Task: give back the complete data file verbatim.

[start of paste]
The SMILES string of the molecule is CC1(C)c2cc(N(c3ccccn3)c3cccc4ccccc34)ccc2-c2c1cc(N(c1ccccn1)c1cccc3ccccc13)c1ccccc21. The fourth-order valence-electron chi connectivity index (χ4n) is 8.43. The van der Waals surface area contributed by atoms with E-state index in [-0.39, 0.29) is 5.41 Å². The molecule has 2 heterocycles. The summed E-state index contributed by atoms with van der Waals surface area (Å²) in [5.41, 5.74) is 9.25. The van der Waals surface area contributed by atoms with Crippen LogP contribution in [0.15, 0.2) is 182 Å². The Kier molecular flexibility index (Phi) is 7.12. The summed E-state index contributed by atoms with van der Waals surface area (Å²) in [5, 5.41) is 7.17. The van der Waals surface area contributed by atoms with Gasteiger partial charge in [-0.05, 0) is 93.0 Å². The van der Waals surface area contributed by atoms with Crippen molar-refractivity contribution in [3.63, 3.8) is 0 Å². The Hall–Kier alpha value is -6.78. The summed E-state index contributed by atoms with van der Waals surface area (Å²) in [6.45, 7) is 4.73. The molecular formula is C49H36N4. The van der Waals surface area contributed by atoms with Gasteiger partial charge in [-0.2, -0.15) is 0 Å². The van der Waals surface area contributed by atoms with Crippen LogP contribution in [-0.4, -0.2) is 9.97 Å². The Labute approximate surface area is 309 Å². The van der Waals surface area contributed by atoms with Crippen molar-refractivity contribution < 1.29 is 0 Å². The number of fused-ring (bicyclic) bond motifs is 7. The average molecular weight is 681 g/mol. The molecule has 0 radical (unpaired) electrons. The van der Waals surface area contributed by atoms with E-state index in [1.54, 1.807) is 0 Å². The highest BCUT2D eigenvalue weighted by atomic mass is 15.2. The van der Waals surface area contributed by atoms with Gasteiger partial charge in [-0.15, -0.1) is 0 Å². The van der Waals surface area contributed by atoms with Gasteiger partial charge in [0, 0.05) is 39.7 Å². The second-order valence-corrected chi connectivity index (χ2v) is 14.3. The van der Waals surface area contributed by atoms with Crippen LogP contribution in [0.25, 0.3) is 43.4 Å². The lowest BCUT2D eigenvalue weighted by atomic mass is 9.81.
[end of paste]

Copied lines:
The SMILES string of the molecule is CC1(C)c2cc(N(c3ccccn3)c3cccc4ccccc34)ccc2-c2c1cc(N(c1ccccn1)c1cccc3ccccc13)c1ccccc21. The fourth-order valence-electron chi connectivity index (χ4n) is 8.43. The van der Waals surface area contributed by atoms with E-state index in [-0.39, 0.29) is 5.41 Å². The molecule has 2 heterocycles. The summed E-state index contributed by atoms with van der Waals surface area (Å²) in [5.41, 5.74) is 9.25. The van der Waals surface area contributed by atoms with Crippen LogP contribution in [0.15, 0.2) is 182 Å². The Kier molecular flexibility index (Phi) is 7.12. The summed E-state index contributed by atoms with van der Waals surface area (Å²) in [5, 5.41) is 7.17. The van der Waals surface area contributed by atoms with Gasteiger partial charge in [-0.05, 0) is 93.0 Å². The van der Waals surface area contributed by atoms with Crippen molar-refractivity contribution in [3.63, 3.8) is 0 Å². The Hall–Kier alpha value is -6.78. The summed E-state index contributed by atoms with van der Waals surface area (Å²) in [6.45, 7) is 4.73. The molecular formula is C49H36N4. The van der Waals surface area contributed by atoms with Gasteiger partial charge in [-0.2, -0.15) is 0 Å². The van der Waals surface area contributed by atoms with Crippen LogP contribution in [-0.4, -0.2) is 9.97 Å². The Labute approximate surface area is 309 Å². The van der Waals surface area contributed by atoms with Crippen molar-refractivity contribution < 1.29 is 0 Å². The number of fused-ring (bicyclic) bond motifs is 7. The average molecular weight is 681 g/mol. The molecule has 0 radical (unpaired) electrons. The van der Waals surface area contributed by atoms with E-state index in [1.54, 1.807) is 0 Å². The highest BCUT2D eigenvalue weighted by atomic mass is 15.2. The van der Waals surface area contributed by atoms with Gasteiger partial charge in [-0.15, -0.1) is 0 Å². The van der Waals surface area contributed by atoms with Gasteiger partial charge in [0, 0.05) is 39.7 Å². The second-order valence-corrected chi connectivity index (χ2v) is 14.3. The van der Waals surface area contributed by atoms with Crippen LogP contribution in [0.25, 0.3) is 43.4 Å². The lowest BCUT2D eigenvalue weighted by atomic mass is 9.81.